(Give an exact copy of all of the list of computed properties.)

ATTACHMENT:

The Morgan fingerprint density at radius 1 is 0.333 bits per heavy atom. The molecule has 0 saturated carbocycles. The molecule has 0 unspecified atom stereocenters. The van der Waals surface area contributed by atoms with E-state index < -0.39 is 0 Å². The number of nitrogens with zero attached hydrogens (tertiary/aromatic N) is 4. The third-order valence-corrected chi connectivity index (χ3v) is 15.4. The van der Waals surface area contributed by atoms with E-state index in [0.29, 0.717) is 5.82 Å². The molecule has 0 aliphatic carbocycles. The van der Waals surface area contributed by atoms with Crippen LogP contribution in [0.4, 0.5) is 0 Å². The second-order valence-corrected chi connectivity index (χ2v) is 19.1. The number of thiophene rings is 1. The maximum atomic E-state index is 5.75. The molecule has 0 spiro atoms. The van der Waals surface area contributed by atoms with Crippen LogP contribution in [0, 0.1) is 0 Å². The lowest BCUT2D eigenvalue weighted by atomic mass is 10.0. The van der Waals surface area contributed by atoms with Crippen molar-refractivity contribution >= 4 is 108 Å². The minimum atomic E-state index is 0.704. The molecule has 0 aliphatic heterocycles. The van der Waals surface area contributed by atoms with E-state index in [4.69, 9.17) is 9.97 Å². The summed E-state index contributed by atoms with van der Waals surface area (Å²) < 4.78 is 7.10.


The Morgan fingerprint density at radius 1 is 0.333 bits per heavy atom. The molecule has 0 saturated carbocycles. The molecule has 0 unspecified atom stereocenters. The van der Waals surface area contributed by atoms with E-state index < -0.39 is 0 Å². The number of nitrogens with zero attached hydrogens (tertiary/aromatic N) is 4. The third-order valence-corrected chi connectivity index (χ3v) is 15.4. The van der Waals surface area contributed by atoms with E-state index in [0.29, 0.717) is 5.82 Å². The molecule has 0 aliphatic carbocycles. The van der Waals surface area contributed by atoms with Crippen LogP contribution in [0.4, 0.5) is 0 Å². The second-order valence-corrected chi connectivity index (χ2v) is 19.1. The number of thiophene rings is 1. The maximum atomic E-state index is 5.75. The molecule has 0 spiro atoms. The van der Waals surface area contributed by atoms with Crippen LogP contribution in [0, 0.1) is 0 Å². The lowest BCUT2D eigenvalue weighted by atomic mass is 10.0. The van der Waals surface area contributed by atoms with Crippen molar-refractivity contribution >= 4 is 108 Å². The minimum atomic E-state index is 0.704. The molecule has 0 aliphatic heterocycles. The van der Waals surface area contributed by atoms with E-state index in [4.69, 9.17) is 9.97 Å². The summed E-state index contributed by atoms with van der Waals surface area (Å²) < 4.78 is 7.10.